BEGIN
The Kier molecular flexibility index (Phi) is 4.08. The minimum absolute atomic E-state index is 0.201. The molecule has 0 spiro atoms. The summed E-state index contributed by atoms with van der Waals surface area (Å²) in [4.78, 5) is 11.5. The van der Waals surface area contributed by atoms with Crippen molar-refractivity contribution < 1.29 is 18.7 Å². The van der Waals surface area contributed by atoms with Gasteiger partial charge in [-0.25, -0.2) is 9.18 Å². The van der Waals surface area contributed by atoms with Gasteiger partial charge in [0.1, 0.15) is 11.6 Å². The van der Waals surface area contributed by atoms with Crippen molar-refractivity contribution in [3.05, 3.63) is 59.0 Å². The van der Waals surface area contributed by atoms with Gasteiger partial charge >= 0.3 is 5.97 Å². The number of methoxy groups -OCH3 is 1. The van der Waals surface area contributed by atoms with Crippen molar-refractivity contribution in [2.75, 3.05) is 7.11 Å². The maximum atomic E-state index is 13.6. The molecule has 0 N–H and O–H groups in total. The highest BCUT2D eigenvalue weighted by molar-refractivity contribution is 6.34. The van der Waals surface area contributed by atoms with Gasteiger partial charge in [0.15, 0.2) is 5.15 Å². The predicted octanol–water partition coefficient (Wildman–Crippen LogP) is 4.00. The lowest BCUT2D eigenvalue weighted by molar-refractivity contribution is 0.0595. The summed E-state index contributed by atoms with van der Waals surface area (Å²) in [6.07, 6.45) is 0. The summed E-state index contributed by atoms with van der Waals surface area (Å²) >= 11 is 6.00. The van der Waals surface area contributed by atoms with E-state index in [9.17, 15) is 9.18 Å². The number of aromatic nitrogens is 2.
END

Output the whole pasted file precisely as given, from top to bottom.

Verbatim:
The Kier molecular flexibility index (Phi) is 4.08. The minimum absolute atomic E-state index is 0.201. The molecule has 0 spiro atoms. The summed E-state index contributed by atoms with van der Waals surface area (Å²) in [4.78, 5) is 11.5. The van der Waals surface area contributed by atoms with Crippen molar-refractivity contribution < 1.29 is 18.7 Å². The van der Waals surface area contributed by atoms with Gasteiger partial charge in [-0.25, -0.2) is 9.18 Å². The van der Waals surface area contributed by atoms with Gasteiger partial charge in [0.1, 0.15) is 11.6 Å². The van der Waals surface area contributed by atoms with Crippen molar-refractivity contribution in [3.05, 3.63) is 59.0 Å². The van der Waals surface area contributed by atoms with Gasteiger partial charge >= 0.3 is 5.97 Å². The number of methoxy groups -OCH3 is 1. The van der Waals surface area contributed by atoms with Crippen molar-refractivity contribution in [2.75, 3.05) is 7.11 Å². The maximum atomic E-state index is 13.6. The molecule has 0 N–H and O–H groups in total. The highest BCUT2D eigenvalue weighted by molar-refractivity contribution is 6.34. The van der Waals surface area contributed by atoms with Gasteiger partial charge in [0.15, 0.2) is 5.15 Å². The predicted octanol–water partition coefficient (Wildman–Crippen LogP) is 4.00. The lowest BCUT2D eigenvalue weighted by molar-refractivity contribution is 0.0595. The summed E-state index contributed by atoms with van der Waals surface area (Å²) in [6.07, 6.45) is 0. The summed E-state index contributed by atoms with van der Waals surface area (Å²) >= 11 is 6.00. The van der Waals surface area contributed by atoms with E-state index in [9.17, 15) is 9.18 Å². The number of aromatic nitrogens is 2.